@NellJean, sounds like your removed wisteria is a resilient one. It keeps coming back, kinda scary! A little horror movie sounding, attack of the killer! Glad you still have some to enjoy =)
    @OGD, WELCOME!! So excited you have stopped by =) And yes, I was totally laying out under them yesterday on my lounge, I may of even dozed off...perfect spring bliss!! I am really enjoying your blog, love learning organic ways.

  16. What a great article on wisteria. I was under the impression that both Asian wisterias were equally fast. I guess your Chinese is slower than your American. I am afraid that my Japanese wisteria (that's what it must be) is going to pull down the house, but I still love it. your pergola is gorgeous. I have to do that.

  17. There are very few things that are as intoxicating as the scent of wisteria. The blossoms remind me of delicious smelling clusters of grapes. Bees love them too. I was once stung by a bumble bee that flew out of our wisteria when I was a child. OUCH! I still love wisteria, but now I look out for bees!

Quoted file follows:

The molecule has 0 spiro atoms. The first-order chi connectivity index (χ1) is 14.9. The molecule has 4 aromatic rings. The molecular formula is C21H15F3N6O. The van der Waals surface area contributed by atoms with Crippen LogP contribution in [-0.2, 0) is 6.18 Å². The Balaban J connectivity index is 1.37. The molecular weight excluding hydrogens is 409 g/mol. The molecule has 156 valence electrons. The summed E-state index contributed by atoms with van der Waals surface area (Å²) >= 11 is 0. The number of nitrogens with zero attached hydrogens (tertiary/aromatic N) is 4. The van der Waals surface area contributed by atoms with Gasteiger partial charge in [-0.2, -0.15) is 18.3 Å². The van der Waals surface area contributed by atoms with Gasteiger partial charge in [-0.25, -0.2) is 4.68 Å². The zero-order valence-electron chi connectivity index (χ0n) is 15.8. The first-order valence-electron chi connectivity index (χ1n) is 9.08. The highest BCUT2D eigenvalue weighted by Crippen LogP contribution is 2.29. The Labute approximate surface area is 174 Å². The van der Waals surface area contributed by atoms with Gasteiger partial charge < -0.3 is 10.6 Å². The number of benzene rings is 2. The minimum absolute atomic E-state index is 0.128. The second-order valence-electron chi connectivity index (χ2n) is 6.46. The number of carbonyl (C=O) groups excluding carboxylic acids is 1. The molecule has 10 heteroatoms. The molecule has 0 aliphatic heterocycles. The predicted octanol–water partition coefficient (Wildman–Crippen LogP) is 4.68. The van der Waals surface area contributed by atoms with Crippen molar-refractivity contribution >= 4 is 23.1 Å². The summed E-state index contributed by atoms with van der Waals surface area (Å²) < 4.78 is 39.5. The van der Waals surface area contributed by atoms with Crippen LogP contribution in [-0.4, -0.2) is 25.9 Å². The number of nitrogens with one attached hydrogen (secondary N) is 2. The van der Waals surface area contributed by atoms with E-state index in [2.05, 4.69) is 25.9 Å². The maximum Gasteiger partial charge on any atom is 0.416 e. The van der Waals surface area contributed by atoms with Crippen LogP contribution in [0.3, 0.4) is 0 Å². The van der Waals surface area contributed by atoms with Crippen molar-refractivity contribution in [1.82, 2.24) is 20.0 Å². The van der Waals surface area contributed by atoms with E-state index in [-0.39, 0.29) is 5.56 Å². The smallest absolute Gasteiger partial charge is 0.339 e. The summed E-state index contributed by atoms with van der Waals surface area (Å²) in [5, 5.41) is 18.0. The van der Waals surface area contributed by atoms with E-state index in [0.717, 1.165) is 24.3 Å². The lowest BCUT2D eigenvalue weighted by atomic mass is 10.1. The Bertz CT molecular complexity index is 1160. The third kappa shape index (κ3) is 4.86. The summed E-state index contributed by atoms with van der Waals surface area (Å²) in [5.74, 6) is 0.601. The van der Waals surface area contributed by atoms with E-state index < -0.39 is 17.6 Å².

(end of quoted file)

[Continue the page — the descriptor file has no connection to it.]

18. @Carolyn, thanks so much for stopping by =) I find that mine grow at different rates, it may be the climate, location, health of the plant. But I'm always finding myself out there with shears in hand cutting away at the Japanese more so than the Chinese. But thats just personal experience. They are both as invasive as each other though =(
    @Ramona, Oh no, thanks for the reminder to watch out for those bees =)

  19. They sure are sweet! I can imagine hanging out under them.

  20. My wisteria is in its infancy stage. It's great to see what it might be when it "grows up!" But as of today nary a leaf.

  21. What a great welcome home! Your wisteria is simply lovely. Yours has spread so wide and drapes so beautifully.

  22. @Tina, I wish you could all come over and enjoy a lazy day in my garden =) by the way, your lillies are lovely!
    @GS, Just think in a few years...ahhh, beautiful blooms of your own!
    @Michelle, It was a beautiful welcome, against the dark gray skies and the whinny kids, it made coming home!

  23. Hi Julia, thanks for visiting my blog, and I'm delighted to discover yours. Your title of 'Polka Dot Galoshes' has to be among the best blog titles I've seen! And I recognised every one of your special treats - except substitute a good strong cup of tea for the coffee!

  24. Oops, also meant to say that I'll let you know how I get on with Wordpress!

  25. Hi, Julia! Thanks for visiting my blog (Fat Earth). I am so glad that I found blotanical. I see you are from Seattle. I have two friends there and I have always, always wanted to visit. Something about that place just calls to me and it's on my list of places to see.